“Ontario touts the ESA as the most progressive endangered species law in North America,” said Attaran. “The Minister’s foot-dragging has rendered this legislation a paper tiger — or in this case, a paper mountain lion — so we’re taking her to court.”

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Animal Justice leads the legal fight for animals in Canada. Our lawyers work to pass strong new animal protection legislation, push for the prosecution of animal abusers, and fight for animals in court.

Ecojustice, Canada’s largest environmental law charity, uses the power of the law to defend nature, combat climate change and fight for a healthy environment for all.

 

Link to reference

Laying Siege to the Last Line of Defence, 2013

 

For more media inquiries, please contact:

Nick Wright, Founder and Chair of the Board, Animal Justice
nwright@animaljustice.ca
416-915-4139

Amir Attaran, Lawyer, Ecojustice law clinic at the University of Ottawa
aattaran@ecojustice.ca
613-562-5800 ext 2015

 

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Animal Justice

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Supreme Court of B.C. Grants Animal Justice & Zoocheck Leave to Intervene in Vancouver Aquarium Lawsuit

Animal Justice September 11, 2017

VANCOUVER – The Supreme Court of British Columbia has granted Animal Justice and Zoocheck leave to intervene intervene in the Vancouver Aquarium’s lawsuit against the Vancouver Park Board. The two organizations argued in court for the ability to intervene on Friday, September 8 with the favourable decision coming down late in the day.

The Aquarium is seeking to strike down the Park Board bylaw banning the Aquarium from confining whales, dolphins, and porpoises in its facility in Stanley Park. Animal Justice and Zoocheck will focus on dismantling the Aquarium’s troubling legal argument that confining cetaceans is a form of expression protected under section 2(b) of the Canadian Charter of Rights and Freedoms.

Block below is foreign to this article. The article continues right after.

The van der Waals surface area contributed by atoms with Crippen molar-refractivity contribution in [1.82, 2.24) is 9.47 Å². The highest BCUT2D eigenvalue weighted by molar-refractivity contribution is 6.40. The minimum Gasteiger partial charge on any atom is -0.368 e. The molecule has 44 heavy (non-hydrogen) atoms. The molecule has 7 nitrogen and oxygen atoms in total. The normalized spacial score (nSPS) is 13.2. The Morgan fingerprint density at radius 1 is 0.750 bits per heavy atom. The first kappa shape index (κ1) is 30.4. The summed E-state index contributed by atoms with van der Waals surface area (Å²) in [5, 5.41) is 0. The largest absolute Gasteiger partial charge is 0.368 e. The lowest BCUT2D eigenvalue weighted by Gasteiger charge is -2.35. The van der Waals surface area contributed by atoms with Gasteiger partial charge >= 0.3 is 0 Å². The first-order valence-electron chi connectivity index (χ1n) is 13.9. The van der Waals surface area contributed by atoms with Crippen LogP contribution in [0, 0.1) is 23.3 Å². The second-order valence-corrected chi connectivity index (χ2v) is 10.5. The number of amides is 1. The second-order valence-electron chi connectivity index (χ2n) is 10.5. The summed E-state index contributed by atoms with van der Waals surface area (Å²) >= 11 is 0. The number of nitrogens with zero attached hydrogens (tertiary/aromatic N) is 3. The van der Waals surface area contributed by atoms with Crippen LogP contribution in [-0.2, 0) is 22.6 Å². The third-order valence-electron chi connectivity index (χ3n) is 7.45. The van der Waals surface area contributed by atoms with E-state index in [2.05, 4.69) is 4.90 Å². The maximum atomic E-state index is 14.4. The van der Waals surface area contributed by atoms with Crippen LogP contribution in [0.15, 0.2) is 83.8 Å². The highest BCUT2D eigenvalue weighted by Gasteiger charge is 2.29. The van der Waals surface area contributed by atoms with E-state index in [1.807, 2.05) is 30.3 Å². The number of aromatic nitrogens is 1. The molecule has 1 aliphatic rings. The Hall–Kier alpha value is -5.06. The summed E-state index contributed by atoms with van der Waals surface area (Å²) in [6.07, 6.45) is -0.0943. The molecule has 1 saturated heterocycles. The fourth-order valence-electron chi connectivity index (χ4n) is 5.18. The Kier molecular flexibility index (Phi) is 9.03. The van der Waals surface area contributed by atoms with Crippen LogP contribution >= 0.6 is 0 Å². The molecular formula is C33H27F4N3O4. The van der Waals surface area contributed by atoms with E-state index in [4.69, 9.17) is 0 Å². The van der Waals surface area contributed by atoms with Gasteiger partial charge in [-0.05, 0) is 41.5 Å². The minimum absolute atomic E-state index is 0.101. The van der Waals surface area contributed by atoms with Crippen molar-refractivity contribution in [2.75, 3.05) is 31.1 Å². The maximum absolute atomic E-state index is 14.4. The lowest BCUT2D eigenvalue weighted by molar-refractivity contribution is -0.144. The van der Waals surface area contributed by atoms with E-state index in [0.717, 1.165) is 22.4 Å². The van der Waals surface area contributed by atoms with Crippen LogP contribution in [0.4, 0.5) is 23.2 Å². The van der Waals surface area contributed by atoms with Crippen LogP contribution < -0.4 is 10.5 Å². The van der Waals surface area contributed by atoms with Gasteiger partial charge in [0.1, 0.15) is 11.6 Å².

If confining animals for entertainment is found to be a constitutionally-protected form of expression, there could be drastic consequences for animals. It would become difficult, if not impossible, to pass laws protecting animals from being confined as those laws would be vulnerable to legal challenge.

“The Aquarium’s freedom of expression claim in this disturbing lawsuit could permanently undermine animal protection laws right across Canada,” said Camille Labchuk, lawyer and executive director of Animal Justice. “Animal Justice and Zoocheck are pleased the court has recognized that our perspective, on behalf of animals, must be heard. We will argue in court to protect whales and dolphins, and other animals across the country, from the suffering they endure in captivity.”

Animal Justice and Zoocheck will submit to the court that confining cetaceans should not be considered ‘expression’. The organizations rely on well-established case law stating that expression that is violent or is connected with violence is not protected by section 2(b) of the Charter. Capturing and confining whales and dolphins are forms of violence, in that they involve the coercion and involuntary captivity of living beings who have complex thought, the ability to suffer, and the capacity for self-determination. Confining cetaceans has been shown to cause significant physical and psychological harm to them.

Animal Justice is a national animal law non-profit that leads the legal fight for animals in Canada. Zoocheck is a Canadian-based international charity that works to protect wild animals in captivity and in the wild. Animal Justice and Zoocheck are represented by lawyers Arden Beddoes of Farris Vaughan Wills & Murphy LLP, and Benjamin Oliphant of Gall Legge Grant Zwack LLP.